EU sets 'precedent for the world' by banning cooperation and financial assistance to Israeli institutions operating in illegal settlements occupied since the 1967 war. Hugh Naylor reports from Ramallah
Europe slaps embargo on Israeli settlements
RAMALLAH // Europe is to ban cooperation and financial assistance to Israeli institutions operating in the occupied territories.
The new European Union measures ban the 28-member bloc from signing deals with Israel in business, science and sport unless they explicitly exclude areas in which Jewish settlers live.
The rules, which take effect next year, distinguish between the state of Israel and the land it captured after the 1967 war, including the West Bank, East Jerusalem and the Golan Heights, where more than 500,000 Israelis live in settlements illegal under international law.
"This sets a precedent for the whole world," said Hanan Ashrawi of the Palestine Liberation Organisation. "We find this extremely encouraging, and Europe is deciding to put its money where its mouth is."
Israeli reaction was confused. Some said the rules would have little effect, but one official said the decision was an "earthquake" and prime minister Benjamin Netanyahu called an emergency ministerial meeting to reject it.
"We shall not accept any external dictates on our borders," Mr Netanyahu said. "That is an issue that will be decided only in direct negotiations between the sides."
The new guidelines will cover central EU funding and will not affect contracts between individual European governments and Israel. They will, for example, affect an exchange programme known as EuroMed Youth, which is currently being negotiated.
The announcements highlight European frustration with Israel's policy towards Palestinians, who refuse to return to peace talks with Mr Netanyahu's government unless it stops building settlements.
It is the first move taken by the EU against Israeli settlements, although European officials are thought to be close to introducing new product-labelling guidelines to single out settler goods.
Already introduced last year by South Africa and Denmark, the labelling rule would allow consumers to identify and boycott settlement-made goods if they wish.
Nevertheless, the EU move may add momentum to other efforts to isolate Israel internationally over its occupation of the West Bank, Gaza Strip and East Jerusalem, such as the boycott, divestment and sanctions movement.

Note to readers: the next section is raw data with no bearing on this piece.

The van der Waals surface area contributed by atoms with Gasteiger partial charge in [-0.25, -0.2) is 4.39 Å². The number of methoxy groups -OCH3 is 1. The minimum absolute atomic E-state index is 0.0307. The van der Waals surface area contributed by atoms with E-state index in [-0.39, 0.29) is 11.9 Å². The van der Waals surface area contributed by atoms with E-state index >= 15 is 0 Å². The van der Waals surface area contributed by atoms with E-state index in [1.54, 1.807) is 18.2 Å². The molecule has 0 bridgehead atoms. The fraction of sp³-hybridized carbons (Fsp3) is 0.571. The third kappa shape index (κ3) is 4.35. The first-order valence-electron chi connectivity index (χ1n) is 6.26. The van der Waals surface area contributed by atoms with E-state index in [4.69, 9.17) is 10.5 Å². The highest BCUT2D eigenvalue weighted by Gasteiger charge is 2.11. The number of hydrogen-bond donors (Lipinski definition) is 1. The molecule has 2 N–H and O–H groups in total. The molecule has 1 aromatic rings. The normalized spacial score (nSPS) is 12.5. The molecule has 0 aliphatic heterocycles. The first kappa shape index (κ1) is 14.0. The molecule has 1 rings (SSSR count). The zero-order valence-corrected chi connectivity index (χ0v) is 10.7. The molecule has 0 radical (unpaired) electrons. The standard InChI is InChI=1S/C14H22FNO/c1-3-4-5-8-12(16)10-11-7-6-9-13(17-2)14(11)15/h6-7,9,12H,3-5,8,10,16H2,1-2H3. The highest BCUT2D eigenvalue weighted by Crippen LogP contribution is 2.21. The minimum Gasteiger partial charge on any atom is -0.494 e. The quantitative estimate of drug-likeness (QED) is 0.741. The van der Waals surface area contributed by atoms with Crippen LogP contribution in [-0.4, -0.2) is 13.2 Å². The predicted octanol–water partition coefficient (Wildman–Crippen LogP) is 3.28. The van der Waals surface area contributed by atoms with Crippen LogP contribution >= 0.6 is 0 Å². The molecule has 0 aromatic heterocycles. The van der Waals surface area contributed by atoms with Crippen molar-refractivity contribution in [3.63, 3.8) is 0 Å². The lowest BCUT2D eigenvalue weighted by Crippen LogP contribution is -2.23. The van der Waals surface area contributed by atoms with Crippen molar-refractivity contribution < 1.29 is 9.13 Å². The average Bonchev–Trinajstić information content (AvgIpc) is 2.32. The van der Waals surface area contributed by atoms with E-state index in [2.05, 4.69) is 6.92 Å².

Gershom Gorenberg, an Israeli journalist, historian and expert on settlements, said the guidelines would have little commercial impact because they do not cover trade in goods and produce from settlements, which contribute little to the Israeli economy.
However, It may affect efforts by John Kerry, the US secretary of state, who returns to the region for a sixth time this year to try to revive the Israeli-Palestinian peace process.
Mr Gorenberg said the EU could have quietly coordinated the anti-settler move with the United States to pressure Israel with a "good cop, bad cop" scenario. "The Americans, for their own domestic political reasons, can't take a measure like this even though American policy also says that the occupied territories are not part of Israel," he said.
"So in a sense, there could be a bit of good cop, bad cop here - with Kerry pressing for negotiations and the Europeans applying this pressure."
Mr Gorenberg also said the EU move could be perceived as pro-Israeli because there is "a sense here of confirming Israel's legitimacy" by distinguishing it from the occupied territories.
But Israeli settlers rejected that notion. And Dani Dayan, who acts as the foreign envoy for the Yesha Council, which represents settlers, doubted the EU move would have much impact on the settlement project.
"The practical effect won't be major," he said. "We build our communities without European official assistance and they will keep thriving without European assistance."